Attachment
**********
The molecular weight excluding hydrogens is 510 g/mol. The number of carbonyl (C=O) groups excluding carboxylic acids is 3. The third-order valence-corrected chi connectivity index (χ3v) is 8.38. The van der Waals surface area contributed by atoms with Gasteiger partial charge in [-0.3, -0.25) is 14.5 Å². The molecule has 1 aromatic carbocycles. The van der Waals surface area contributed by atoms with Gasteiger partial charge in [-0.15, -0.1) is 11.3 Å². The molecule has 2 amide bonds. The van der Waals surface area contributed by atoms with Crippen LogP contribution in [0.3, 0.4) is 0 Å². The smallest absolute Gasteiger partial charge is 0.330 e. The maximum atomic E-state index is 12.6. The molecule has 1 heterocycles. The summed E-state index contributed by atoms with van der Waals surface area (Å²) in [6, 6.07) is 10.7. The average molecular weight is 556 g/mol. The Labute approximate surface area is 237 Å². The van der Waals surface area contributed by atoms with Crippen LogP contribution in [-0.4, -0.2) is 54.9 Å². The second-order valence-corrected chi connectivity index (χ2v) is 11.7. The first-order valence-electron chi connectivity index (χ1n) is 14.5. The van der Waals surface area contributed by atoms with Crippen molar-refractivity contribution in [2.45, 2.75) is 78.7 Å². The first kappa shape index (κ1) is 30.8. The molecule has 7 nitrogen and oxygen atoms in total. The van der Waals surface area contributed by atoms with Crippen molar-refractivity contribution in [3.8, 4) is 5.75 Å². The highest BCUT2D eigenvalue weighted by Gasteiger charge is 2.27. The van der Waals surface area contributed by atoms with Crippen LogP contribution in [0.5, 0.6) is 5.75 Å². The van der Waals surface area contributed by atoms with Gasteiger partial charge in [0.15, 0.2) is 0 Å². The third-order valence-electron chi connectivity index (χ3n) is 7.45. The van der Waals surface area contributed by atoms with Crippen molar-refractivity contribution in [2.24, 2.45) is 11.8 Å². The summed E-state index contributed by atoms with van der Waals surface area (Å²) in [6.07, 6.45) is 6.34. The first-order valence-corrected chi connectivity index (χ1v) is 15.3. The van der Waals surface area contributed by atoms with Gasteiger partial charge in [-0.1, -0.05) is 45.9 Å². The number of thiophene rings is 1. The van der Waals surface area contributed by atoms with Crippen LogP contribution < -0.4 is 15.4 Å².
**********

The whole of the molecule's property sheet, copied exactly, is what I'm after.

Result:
The molecular weight excluding hydrogens is 510 g/mol. The number of carbonyl (C=O) groups excluding carboxylic acids is 3. The third-order valence-corrected chi connectivity index (χ3v) is 8.38. The van der Waals surface area contributed by atoms with Gasteiger partial charge in [-0.3, -0.25) is 14.5 Å². The molecule has 1 aromatic carbocycles. The van der Waals surface area contributed by atoms with Gasteiger partial charge in [-0.15, -0.1) is 11.3 Å². The molecule has 2 amide bonds. The van der Waals surface area contributed by atoms with Crippen LogP contribution in [0.3, 0.4) is 0 Å². The smallest absolute Gasteiger partial charge is 0.330 e. The maximum atomic E-state index is 12.6. The molecule has 1 heterocycles. The summed E-state index contributed by atoms with van der Waals surface area (Å²) in [6, 6.07) is 10.7. The average molecular weight is 556 g/mol. The Labute approximate surface area is 237 Å². The van der Waals surface area contributed by atoms with Crippen LogP contribution in [-0.4, -0.2) is 54.9 Å². The second-order valence-corrected chi connectivity index (χ2v) is 11.7. The first-order valence-electron chi connectivity index (χ1n) is 14.5. The van der Waals surface area contributed by atoms with Crippen molar-refractivity contribution in [2.45, 2.75) is 78.7 Å². The first kappa shape index (κ1) is 30.8. The molecule has 7 nitrogen and oxygen atoms in total. The van der Waals surface area contributed by atoms with Crippen molar-refractivity contribution in [3.8, 4) is 5.75 Å². The highest BCUT2D eigenvalue weighted by Gasteiger charge is 2.27. The van der Waals surface area contributed by atoms with Crippen LogP contribution in [0.5, 0.6) is 5.75 Å². The van der Waals surface area contributed by atoms with Gasteiger partial charge in [0.15, 0.2) is 0 Å². The third-order valence-electron chi connectivity index (χ3n) is 7.45. The van der Waals surface area contributed by atoms with Crippen molar-refractivity contribution in [2.24, 2.45) is 11.8 Å². The summed E-state index contributed by atoms with van der Waals surface area (Å²) in [6.07, 6.45) is 6.34. The first-order valence-corrected chi connectivity index (χ1v) is 15.3. The van der Waals surface area contributed by atoms with Gasteiger partial charge in [-0.1, -0.05) is 45.9 Å². The number of thiophene rings is 1. The van der Waals surface area contributed by atoms with Crippen LogP contribution < -0.4 is 15.4 Å².